While this old saying may not make a reference to today’s world, it is still dead-accurate when it comes to the costs.
We know by now that words are not free, as a company needs to pay for writing, copywriting, translation, proofreading, and other similar services. However, regardless of the cost of the words, if we use them wrong, the entire success of a campaign may be in jeopardy.
True, it may seem like an exaggeration. How can a wrong word endanger an entire project?
Well, it depends on the word and where it is used in the campaign’s message. So, to show you the power of words, below are five of the most well-known proofreading screwups and their not-so-happy effects.
Why you Should Proofread Printed Materials
While web pages and ads can be edited, printed materials are a lot more sensitive. If you don’t believe us, just ask the Ottawa County, Michigan who, in the November 7, 2006 election ballot let slip a tiny typo that completely changed the context of one of the proposed items.
What was the mistake? Nothing extremely serious; they just misspelled the word public into pubic! So, what should have been a proposal “In the public interest” became one “In the pubic interest”.
This tiny typo ended up being a $40,000 expense for the county’s general fund and earned them a permanent mention in the proofreading screwups hall of fame.
The Devil is in the Detail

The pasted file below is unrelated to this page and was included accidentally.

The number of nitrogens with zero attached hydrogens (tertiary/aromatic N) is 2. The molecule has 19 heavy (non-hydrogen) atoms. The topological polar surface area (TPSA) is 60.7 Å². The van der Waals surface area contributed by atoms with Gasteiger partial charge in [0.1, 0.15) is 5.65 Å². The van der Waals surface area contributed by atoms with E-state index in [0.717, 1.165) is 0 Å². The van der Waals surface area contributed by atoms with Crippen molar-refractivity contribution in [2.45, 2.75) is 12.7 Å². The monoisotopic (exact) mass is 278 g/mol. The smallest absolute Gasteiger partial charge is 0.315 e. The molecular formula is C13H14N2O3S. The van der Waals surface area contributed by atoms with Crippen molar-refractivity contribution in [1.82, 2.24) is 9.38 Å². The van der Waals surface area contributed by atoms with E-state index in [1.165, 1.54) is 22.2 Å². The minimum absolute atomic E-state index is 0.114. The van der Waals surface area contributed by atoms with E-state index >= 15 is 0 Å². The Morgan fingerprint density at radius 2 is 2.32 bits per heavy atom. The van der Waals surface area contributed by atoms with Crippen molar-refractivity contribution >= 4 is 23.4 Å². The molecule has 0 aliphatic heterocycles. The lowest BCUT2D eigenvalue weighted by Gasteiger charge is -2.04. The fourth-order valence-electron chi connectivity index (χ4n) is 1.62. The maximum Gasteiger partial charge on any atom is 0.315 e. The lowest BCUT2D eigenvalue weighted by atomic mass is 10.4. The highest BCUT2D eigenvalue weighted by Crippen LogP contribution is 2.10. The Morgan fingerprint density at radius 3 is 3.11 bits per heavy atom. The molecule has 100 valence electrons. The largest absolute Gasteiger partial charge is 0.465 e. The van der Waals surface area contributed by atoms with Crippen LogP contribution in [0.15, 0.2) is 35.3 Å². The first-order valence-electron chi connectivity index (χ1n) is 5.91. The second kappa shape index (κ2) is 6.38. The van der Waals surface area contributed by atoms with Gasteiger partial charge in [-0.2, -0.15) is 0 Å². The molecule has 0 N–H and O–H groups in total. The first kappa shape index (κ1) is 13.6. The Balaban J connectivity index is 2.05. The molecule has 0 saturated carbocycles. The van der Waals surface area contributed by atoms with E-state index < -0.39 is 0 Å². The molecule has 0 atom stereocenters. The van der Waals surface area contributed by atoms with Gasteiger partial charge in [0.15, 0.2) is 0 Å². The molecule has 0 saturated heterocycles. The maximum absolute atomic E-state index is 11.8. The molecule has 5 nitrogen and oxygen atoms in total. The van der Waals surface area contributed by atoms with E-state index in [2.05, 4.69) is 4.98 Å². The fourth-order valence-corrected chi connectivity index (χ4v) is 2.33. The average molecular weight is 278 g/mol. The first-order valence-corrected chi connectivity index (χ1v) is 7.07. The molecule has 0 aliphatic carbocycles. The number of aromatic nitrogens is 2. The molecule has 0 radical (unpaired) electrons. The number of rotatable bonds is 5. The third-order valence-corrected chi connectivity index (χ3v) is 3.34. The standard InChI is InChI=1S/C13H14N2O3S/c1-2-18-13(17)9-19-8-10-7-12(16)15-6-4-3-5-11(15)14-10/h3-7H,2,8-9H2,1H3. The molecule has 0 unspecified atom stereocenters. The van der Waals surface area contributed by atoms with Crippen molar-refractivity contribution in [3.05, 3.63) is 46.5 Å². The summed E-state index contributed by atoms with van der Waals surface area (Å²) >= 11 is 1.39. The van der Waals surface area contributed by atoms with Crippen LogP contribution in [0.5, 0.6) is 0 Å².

Each language has its own difficulties, but since English is universally used for commercials, we’ll talk about the correct use of the apostrophe.
First, let’s see what happens when this tiny symbol is missing:
In 2011, the clothing brand Old Navy used the lettering “Lets Go!” on an entire shipment of t-shirts. As you can imagine, they had to pull them out of stores and spend extra money to print and ship new t-shirts.
And, in case you’re wondering, the correct version is “Let’s Go!”
Another such example of proofreading fail comes from Victoria’s Secret, where the ad creators were too generous with the apostrophes. They used the following lettering for a campaign: ”You’ve never seen body’s like this!”.
The correct version is “You’ve never seen bodies like this!”
This misspelling is a lot easier to spot than the first one and it shows a gruesome misuse of the English language, which didn’t look well for such a well-established brand.
Remember when we told you proofreading fails are costly?
Well, in 2006, Alitalia (an Italian airline) learned this the hard way. Due to a clerical error, their site advertised a flight from Toronto to Cyprus at just $39 (the actual cost being $3,900). As you can imagine, customers didn’t wait too long to use the amazing discount and over 2,000 tickets were purchased before the company discovered the mistake.
The result of this proofreading screwup? A loss of over $7 million since the airline was forced to honour the price for the tickets that were already sold!
A PR Nightmare
We talked about the humiliation of brands and public figures and we talked about the financial implications of proofreading fails. But a small misplaced word can also cause a huge scandal, with deep implications for a lot of people.
This is what happened for Penguin publishing when they recommended people to season their pasta with “salt and freshly ground black people”. As you can imagine, the blowout was huge, and the company had to invest heavily in public relations to show it was just a mistake and there was no intention behind it.
We know proofreading doesn’t look like a big deal, but after reading all these stories, are you still willing to risk the success of your campaign and the reputation of your brand?
Keep in mind that all the stories above happened after the materials have been reviewed internally by several people. As it happens, professional proofreading is a valuable service because it gives you a fresh perspective on the material.